Knowledge and understanding are everything in the fight against ransomware, so before we go any further, you should check out these two previous STEALTHbits blog posts:
Understanding the basics of how ransomware works and the motivations behind it is essential to fight the threat. And yet, even after so many high profile incidents many organizations haven’t even addressed the basics to protect their data!
Why is this? Budget? Ignorance? Devious methods by the perpetrators? Human error?
All the above! Let’s take a brief look at each.
Budgetary limitations are an understandable consideration… however, you must ask:
For example, just to briefly consider compliance, using the European Union’s soon-to-be enforced General Data Protection Regulation (GDPR) as a guideline, fines for non-compliance could be as high as €20,000,000.00 or 4% of global revenue!
…is never an excuse. As a data owner, you are responsible for your company’s data and any personally identifiable data held on your infrastructure.
Ransomware writers have few moral or ethical qualms and generally do not discriminate between different types of organizations when choosing targets. So, regardless of whether you are a large financial institution or a small non-profit charity, your data is at risk.
When dealing with ransomware, the methods plied by perpetrators to bypass your perimeter defenses should be of special concern.
For example, by using “phishing” tactics – whether through email or social media – bad actors are tricking unsuspecting users into clicking hyperlinks they think are genuine and harmless. Innocently following such malicious hyperlinks can cause code to be executed that is designed to secretly compromise the security of the computer. Sometimes a malicious hyperlink’s content is designed to trick a user into disclosing credentials to online accounts, having been presented within a fraudulent email that looks genuinely to be from PayPal, banks, or other institutions.
The simplest way to mitigate this risk, albeit controversial, is to block all web-based mail use on corporate devices.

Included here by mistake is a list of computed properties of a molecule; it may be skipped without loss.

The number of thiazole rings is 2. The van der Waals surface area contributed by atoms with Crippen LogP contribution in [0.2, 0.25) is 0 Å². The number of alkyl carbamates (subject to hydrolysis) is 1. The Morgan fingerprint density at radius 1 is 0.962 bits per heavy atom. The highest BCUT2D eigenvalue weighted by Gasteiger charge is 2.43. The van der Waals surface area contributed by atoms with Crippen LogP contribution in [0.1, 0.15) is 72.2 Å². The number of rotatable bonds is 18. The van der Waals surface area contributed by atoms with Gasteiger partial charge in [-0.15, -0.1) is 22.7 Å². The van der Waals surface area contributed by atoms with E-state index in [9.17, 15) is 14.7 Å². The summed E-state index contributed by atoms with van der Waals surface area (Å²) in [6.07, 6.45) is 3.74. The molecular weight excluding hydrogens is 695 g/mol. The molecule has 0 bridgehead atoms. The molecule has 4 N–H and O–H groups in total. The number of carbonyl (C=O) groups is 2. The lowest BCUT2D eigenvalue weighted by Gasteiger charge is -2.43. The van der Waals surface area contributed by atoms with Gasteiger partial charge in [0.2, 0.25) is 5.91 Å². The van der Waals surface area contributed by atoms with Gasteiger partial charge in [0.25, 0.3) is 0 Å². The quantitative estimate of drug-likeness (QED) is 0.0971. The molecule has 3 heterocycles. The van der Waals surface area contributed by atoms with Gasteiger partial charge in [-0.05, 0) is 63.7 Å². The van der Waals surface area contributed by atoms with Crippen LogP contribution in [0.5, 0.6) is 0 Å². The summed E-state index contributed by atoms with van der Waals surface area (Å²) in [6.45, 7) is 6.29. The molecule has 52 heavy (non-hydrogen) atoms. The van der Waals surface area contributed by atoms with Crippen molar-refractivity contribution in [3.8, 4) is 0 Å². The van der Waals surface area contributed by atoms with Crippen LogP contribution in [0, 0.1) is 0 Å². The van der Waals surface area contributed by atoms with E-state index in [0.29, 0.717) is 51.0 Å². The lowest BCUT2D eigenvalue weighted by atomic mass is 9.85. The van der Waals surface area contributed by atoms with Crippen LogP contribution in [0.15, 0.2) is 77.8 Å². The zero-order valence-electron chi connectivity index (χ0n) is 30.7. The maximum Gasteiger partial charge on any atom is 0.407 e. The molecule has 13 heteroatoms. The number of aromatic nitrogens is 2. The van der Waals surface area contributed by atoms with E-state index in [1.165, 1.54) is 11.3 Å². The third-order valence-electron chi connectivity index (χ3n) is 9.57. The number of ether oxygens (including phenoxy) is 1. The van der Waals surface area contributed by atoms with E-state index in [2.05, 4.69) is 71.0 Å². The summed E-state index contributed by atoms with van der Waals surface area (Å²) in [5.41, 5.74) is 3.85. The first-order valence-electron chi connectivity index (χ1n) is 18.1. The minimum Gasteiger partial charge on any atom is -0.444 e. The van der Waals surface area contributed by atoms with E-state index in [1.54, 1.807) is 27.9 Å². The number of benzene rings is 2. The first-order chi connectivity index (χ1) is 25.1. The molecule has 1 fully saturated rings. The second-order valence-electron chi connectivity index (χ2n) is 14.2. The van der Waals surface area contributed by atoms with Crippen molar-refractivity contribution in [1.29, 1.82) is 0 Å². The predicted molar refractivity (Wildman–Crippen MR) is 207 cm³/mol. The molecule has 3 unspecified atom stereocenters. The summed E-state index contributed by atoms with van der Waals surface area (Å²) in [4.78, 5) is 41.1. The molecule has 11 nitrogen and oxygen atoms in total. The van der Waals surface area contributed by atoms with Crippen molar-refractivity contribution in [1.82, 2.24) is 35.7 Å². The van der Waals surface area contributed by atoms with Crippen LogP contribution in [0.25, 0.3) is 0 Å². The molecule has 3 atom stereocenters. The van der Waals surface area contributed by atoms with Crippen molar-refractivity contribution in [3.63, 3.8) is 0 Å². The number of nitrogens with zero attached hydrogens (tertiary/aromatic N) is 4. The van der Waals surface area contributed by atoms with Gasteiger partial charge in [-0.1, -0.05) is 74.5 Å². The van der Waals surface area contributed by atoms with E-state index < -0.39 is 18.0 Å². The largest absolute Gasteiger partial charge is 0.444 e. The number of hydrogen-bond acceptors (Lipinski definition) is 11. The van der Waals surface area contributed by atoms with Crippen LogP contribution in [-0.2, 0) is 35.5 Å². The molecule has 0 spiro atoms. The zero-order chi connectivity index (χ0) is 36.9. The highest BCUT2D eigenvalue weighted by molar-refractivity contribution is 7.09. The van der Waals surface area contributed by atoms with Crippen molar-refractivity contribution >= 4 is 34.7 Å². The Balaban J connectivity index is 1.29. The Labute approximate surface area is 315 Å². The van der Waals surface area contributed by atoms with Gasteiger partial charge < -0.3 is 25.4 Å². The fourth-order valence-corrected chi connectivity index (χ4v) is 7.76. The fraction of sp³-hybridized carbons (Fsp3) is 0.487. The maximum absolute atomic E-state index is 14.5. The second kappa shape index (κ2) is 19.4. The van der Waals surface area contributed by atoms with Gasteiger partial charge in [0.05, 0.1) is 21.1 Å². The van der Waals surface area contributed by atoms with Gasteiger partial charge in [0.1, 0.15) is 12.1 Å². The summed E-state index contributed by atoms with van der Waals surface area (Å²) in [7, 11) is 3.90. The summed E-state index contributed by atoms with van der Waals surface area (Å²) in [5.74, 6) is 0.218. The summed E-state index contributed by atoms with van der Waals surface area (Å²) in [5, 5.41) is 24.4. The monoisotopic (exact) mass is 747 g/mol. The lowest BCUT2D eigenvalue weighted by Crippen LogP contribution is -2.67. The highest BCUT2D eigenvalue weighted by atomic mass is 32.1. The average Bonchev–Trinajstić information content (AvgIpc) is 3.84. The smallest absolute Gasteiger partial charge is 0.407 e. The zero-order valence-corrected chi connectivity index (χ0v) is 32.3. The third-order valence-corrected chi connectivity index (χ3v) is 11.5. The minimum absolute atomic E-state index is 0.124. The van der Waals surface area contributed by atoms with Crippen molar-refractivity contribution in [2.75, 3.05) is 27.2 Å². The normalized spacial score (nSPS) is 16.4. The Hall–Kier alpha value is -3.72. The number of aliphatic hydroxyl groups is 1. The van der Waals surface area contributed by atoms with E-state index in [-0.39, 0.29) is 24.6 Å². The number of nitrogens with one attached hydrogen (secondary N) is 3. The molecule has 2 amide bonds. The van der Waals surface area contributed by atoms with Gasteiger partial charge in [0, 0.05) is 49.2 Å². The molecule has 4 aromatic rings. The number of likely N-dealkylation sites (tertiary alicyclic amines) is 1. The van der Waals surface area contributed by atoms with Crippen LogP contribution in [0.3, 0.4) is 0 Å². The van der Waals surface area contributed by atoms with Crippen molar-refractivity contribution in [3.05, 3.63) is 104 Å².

No amount of training, publishing, or even berating can make a perfect user. People make mistakes. People are fallible.
The only way to minimize this risk is to intelligently limit a user’s options at the policy and technical level, such as blocking web-based mail.
Ransomware does not and cannot act alone, but rather, it requires a method of propagation. That method invariably is Malware: the Virus, the Trojan. Malware can enter the environment through phishing emails, infected USB drives, dubious torrents and many other ways. The Malware attempts to leverage a credential – likely the user account – which is then ‘hijacked’ and used to move around your infrastructure to propagate and deliver its payload, the Ransomware.
Money. Bravado. State Sponsored activities. Disruption of service. These are all motivations for a whole slew of nefarious cyber-activities. However, the one that most strongly drives ransomware is money. And the Ransom itself? Most often payable only in untraceable Bitcoins.
Organized criminal enterprises around the world have come to realize that, as a strategy to acquire Money, ransomware is a relatively low risk with a potentially high return. So, for some criminals, it makes good “business sense” to move away from riskier, traditional criminal activities (such as, say, drug smuggling) to lower-overhead, lower-risk cybercrimes like ransomware. Abolish from your mind the old stereotype of a “hacker” as the socially maladjusted computer geek in the basement showing off to her friends, breaking into systems “just for kicks” or bragging rights. The perpetrators in the new ransomware reality are globally funded, well organized, and ruthlessly playing for high stakes. How much did you say your data was worth again?
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